DNA technology has great potential to improve healthcare and public health. This is one of the findings of expert consultations that RIVM conducted with healthcare providers, researchers, patient representatives, product developers and other stakeholders. Among other things, those consulted find that the technology could be used to enable earlier and better detection and treatment of cancer, particularly hereditary types.

However, the experts add that more knowledge is needed about the links between DNA and health and how advances in DNA technology can enhance health. We also need a clearer understanding of what society finds desirable.

In line with public demand

The consulted experts find it important that the application of DNA technology matches societal needs. Public- values and demands must come first and citizens should be able to choose for themselves which applications they find desirable. At the same time, there are developments in healthcare and society – such as digitisation and an increasing focus on prevention – which must be taken into account with any application of DNA technology.


The stakeholders emphasise that the use of DNA technology should be subject to specific requirements. This is because DNA technology touches on personal as well as societal issues. Not everyone wants to be confronted with information about their own or family members’ DNA, or wants to make personal health information available for research. At the same time, research depends on collecting and sharing data. Therefore, some of the most frequently mentioned requirements to develop and apply DNA technology were collaboration, direction and legislation and regulation.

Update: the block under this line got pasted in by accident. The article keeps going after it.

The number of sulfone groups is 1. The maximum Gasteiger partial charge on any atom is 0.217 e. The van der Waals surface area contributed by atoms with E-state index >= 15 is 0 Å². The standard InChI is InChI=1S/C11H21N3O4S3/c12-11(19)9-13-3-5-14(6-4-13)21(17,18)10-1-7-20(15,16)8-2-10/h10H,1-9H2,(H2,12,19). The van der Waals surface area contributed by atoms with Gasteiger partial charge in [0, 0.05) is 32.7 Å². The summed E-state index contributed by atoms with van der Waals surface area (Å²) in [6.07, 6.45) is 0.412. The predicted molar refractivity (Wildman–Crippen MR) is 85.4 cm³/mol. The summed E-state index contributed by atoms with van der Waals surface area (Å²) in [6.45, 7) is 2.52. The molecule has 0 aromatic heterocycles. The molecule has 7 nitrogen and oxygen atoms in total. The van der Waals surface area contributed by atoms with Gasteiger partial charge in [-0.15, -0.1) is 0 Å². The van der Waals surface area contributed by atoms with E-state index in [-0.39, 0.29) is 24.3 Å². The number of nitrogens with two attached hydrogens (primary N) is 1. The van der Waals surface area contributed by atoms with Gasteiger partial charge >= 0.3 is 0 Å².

About the study

DNA technology is developing rapidly. Technological advances are expanding our understanding of the links between DNA and diseases and treatments. DNA is already being used in patient treatment and disease prevention. Yet, it is still unclear how developments in DNA technology can best be implemented to further enhance health. In view of the breadth and scope of developments, the Ministry of Health, Welfare and Sport will draft a strategy and policy plan. Therefore, ideas from parties involved in the application of DNA technology are required. To this end, RIVM, commissioned by the ministry, consulted 31 parties.